Watson has observed that local leaders in government, business and education have recognized the impact of Christians since Katrina. “The Church of Jesus inside and outside of the city has responded in an incredible way. This has been the great shining light in the midst of the darkness,” said Watson. “People know that the help they are [receiving] is coming primarily through Christians and Christian organizations.”
In addition to the unity of believers, Watson points to other evidences of God’s Spirit at work since the storm: “We’re seeing the spirit of racism being broken in our city. The spirit of corruption is being exposed. And people in our city, which has had a strong voodoo element, are getting rid of their voodoo idols. We believe that never in the history of the United States has a city been more poised for spiritual awakening than the city of New Orleans.”
People at Life Center Cathedral are now asking more questions, especially about eternity and the Second Coming of Christ, Wylie said. “When you go through this kind of devastation, it forces us to ask, ‘What is life really all about? What’s really important?'”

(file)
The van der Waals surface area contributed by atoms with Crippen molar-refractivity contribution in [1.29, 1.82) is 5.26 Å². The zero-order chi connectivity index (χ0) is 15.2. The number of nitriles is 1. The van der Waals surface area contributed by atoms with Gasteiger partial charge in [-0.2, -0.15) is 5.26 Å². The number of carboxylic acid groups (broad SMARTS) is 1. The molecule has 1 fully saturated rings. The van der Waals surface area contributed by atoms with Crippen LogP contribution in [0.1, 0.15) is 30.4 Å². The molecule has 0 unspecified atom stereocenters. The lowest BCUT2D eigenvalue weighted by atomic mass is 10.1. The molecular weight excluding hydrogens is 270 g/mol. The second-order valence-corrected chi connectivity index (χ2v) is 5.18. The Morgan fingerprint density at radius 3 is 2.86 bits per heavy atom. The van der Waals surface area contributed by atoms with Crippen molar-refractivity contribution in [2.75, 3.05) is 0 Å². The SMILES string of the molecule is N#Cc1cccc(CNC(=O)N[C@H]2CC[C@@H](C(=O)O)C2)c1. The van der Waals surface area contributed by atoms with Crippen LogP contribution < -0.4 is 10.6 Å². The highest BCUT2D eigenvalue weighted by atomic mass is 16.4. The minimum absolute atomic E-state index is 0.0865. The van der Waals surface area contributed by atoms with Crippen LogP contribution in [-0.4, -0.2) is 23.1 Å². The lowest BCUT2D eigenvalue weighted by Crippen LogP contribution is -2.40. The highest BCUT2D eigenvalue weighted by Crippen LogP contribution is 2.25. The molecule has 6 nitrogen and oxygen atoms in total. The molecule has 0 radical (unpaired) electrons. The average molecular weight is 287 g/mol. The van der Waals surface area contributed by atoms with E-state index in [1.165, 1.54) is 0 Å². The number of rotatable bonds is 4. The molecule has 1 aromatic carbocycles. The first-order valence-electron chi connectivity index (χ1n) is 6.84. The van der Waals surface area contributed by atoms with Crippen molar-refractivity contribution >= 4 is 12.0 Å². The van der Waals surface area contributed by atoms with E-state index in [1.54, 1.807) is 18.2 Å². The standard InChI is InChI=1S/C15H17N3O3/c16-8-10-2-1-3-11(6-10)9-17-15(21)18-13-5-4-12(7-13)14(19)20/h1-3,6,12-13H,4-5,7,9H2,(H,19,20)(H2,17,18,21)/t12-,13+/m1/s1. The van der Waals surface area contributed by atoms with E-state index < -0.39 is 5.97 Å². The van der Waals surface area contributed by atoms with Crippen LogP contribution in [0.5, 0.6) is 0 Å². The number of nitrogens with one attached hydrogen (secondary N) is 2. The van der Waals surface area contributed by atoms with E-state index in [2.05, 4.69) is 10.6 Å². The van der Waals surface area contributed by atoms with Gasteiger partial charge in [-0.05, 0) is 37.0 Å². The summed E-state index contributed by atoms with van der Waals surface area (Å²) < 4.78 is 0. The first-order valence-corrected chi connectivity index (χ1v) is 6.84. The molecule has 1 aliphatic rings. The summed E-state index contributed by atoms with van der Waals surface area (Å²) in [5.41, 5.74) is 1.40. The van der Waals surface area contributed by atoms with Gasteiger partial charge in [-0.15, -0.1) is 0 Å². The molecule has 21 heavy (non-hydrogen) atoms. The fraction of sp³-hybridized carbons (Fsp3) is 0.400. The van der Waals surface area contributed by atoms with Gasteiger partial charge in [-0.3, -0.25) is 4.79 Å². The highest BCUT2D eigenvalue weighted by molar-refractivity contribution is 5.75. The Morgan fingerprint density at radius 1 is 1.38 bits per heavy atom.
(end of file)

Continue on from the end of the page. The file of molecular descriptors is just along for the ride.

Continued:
And Crosby points to other questions on people’s minds: “We hear theology batted about on radio and television and in the newspapers. ‘Why did Katrina happen? Is it God’s judgment falling on this city?’ What is to be our response?”
Crosby says now that so many seeds have been planted in hearts through the practical response of Christians, New Orleans is a fertile field for the Gospel–people are looking for spiritual answers. “We need to offer a venue for the proclamation of the Gospel in a clear and concise manner, where people can respond. Presenting the truth of Christ that never changes is the beginning of a spiritual understanding of this storm,” Crosby says. “The churches were the first responders after Katrina, and now we want God’s people and the churches to be the key responders in the rebuilding of this city.”